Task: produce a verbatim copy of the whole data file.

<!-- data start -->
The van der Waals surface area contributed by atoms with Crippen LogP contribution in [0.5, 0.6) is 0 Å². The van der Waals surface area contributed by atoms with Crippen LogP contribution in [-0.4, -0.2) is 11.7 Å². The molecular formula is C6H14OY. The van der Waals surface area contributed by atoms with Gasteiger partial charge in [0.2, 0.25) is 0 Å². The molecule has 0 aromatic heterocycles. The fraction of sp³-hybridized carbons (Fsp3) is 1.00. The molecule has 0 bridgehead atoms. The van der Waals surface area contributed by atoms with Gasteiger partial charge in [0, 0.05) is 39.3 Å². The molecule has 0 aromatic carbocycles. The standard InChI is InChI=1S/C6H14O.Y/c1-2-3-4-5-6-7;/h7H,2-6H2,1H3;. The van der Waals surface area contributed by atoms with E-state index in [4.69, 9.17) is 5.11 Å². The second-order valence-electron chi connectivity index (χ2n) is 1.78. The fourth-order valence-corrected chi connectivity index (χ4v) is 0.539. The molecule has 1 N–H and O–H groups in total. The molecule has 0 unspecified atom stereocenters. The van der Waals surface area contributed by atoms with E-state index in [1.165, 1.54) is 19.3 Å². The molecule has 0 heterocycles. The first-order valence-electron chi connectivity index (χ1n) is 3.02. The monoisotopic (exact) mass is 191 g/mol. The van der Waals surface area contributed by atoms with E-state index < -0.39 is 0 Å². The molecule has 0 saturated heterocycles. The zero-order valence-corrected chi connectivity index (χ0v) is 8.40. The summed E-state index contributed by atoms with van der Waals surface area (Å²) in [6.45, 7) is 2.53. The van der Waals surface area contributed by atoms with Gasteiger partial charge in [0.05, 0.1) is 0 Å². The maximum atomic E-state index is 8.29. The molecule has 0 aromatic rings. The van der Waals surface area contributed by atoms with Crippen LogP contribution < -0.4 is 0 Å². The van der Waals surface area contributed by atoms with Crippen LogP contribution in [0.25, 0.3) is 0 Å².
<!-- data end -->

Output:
The van der Waals surface area contributed by atoms with Crippen LogP contribution in [0.5, 0.6) is 0 Å². The van der Waals surface area contributed by atoms with Crippen LogP contribution in [-0.4, -0.2) is 11.7 Å². The molecular formula is C6H14OY. The van der Waals surface area contributed by atoms with Gasteiger partial charge in [0.2, 0.25) is 0 Å². The molecule has 0 aromatic heterocycles. The fraction of sp³-hybridized carbons (Fsp3) is 1.00. The molecule has 0 bridgehead atoms. The van der Waals surface area contributed by atoms with Gasteiger partial charge in [0, 0.05) is 39.3 Å². The molecule has 0 aromatic carbocycles. The standard InChI is InChI=1S/C6H14O.Y/c1-2-3-4-5-6-7;/h7H,2-6H2,1H3;. The van der Waals surface area contributed by atoms with E-state index in [4.69, 9.17) is 5.11 Å². The second-order valence-electron chi connectivity index (χ2n) is 1.78. The fourth-order valence-corrected chi connectivity index (χ4v) is 0.539. The molecule has 1 N–H and O–H groups in total. The molecule has 0 unspecified atom stereocenters. The van der Waals surface area contributed by atoms with E-state index in [1.165, 1.54) is 19.3 Å². The molecule has 0 heterocycles. The first-order valence-electron chi connectivity index (χ1n) is 3.02. The monoisotopic (exact) mass is 191 g/mol. The van der Waals surface area contributed by atoms with E-state index < -0.39 is 0 Å². The molecule has 0 saturated heterocycles. The zero-order valence-corrected chi connectivity index (χ0v) is 8.40. The summed E-state index contributed by atoms with van der Waals surface area (Å²) in [6.45, 7) is 2.53. The van der Waals surface area contributed by atoms with Gasteiger partial charge in [0.05, 0.1) is 0 Å². The maximum atomic E-state index is 8.29. The molecule has 0 aromatic rings. The van der Waals surface area contributed by atoms with Crippen LogP contribution < -0.4 is 0 Å². The van der Waals surface area contributed by atoms with Crippen LogP contribution in [0.25, 0.3) is 0 Å².